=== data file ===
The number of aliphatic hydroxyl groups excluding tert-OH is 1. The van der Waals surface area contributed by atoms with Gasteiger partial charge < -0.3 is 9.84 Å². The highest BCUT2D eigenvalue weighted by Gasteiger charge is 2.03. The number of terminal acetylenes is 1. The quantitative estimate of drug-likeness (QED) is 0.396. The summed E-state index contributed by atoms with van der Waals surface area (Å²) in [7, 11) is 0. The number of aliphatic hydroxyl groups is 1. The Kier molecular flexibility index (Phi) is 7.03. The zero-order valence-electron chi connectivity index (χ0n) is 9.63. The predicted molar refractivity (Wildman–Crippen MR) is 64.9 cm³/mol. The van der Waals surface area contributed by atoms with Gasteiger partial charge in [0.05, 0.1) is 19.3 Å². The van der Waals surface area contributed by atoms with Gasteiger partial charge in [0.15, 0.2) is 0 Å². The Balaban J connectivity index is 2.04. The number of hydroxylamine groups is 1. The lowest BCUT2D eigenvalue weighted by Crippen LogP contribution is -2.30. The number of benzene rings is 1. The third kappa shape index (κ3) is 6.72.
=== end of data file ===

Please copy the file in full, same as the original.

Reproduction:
The number of aliphatic hydroxyl groups excluding tert-OH is 1. The van der Waals surface area contributed by atoms with Gasteiger partial charge < -0.3 is 9.84 Å². The highest BCUT2D eigenvalue weighted by Gasteiger charge is 2.03. The number of terminal acetylenes is 1. The quantitative estimate of drug-likeness (QED) is 0.396. The summed E-state index contributed by atoms with van der Waals surface area (Å²) in [7, 11) is 0. The number of aliphatic hydroxyl groups is 1. The Kier molecular flexibility index (Phi) is 7.03. The zero-order valence-electron chi connectivity index (χ0n) is 9.63. The predicted molar refractivity (Wildman–Crippen MR) is 64.9 cm³/mol. The van der Waals surface area contributed by atoms with Gasteiger partial charge in [0.05, 0.1) is 19.3 Å². The van der Waals surface area contributed by atoms with Gasteiger partial charge in [0.15, 0.2) is 0 Å². The Balaban J connectivity index is 2.04. The number of hydroxylamine groups is 1. The lowest BCUT2D eigenvalue weighted by Crippen LogP contribution is -2.30. The number of benzene rings is 1. The third kappa shape index (κ3) is 6.72.